Bapat power arm was developed to apply a force more apically, about 4 mm above cementoenamel junction, closer to center of resistance of the tooth to enable more bodily movement by sliding mechanics with tipping and rotational control of crowns. Large diastema closure with force applied at the bracket level leads to mesial tipping of crowns and distal flaring of roots. Teeth tipped in such a manner remain unstable. This results in diastema recurrence by relapse over a period of time. Hence, the force was applied to BPA rather than to the brackets. The central incisors moved bodily. This was indicated by the fact that the axial inclination between the two central incisors was maintained constant, i.e., 7°, from start to end of space closure. There was no discomfort, nor any injury to lip or gingiva. Patient adapted well to BPA. Bapat power arm is simple in design and easy to use as it obviates the need of bonding or banding of the tooth, which is required for other power arms. It is prefabricated, hence, saves chairside time too.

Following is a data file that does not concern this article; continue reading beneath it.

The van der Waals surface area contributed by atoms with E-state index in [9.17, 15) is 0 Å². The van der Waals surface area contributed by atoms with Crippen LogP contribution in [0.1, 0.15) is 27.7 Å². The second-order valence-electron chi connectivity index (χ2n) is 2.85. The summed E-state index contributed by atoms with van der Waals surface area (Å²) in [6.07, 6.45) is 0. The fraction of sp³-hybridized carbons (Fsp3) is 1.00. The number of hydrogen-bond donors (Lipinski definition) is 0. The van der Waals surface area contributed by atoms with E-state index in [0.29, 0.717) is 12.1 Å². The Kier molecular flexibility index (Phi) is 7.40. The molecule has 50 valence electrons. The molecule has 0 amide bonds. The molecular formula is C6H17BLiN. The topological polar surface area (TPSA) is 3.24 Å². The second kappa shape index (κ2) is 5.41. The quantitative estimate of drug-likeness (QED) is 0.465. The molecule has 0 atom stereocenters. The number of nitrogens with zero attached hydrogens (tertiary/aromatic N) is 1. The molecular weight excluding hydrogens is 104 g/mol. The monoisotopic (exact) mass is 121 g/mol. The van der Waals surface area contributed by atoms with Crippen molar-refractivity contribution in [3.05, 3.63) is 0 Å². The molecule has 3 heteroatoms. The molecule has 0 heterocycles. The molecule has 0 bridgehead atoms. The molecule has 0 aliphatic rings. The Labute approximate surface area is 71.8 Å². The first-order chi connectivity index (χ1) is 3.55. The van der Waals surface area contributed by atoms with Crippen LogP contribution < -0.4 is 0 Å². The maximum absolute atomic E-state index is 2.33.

Large median diastemas cause psychological concerns among children and their parents and require closure by bodily movement of central incisors. Such a large median diastema was successfully closed by bodily movement of maxillary central incisors using BPA.

Conflicts of interest

Source of support: Nil

Conflict of interest: None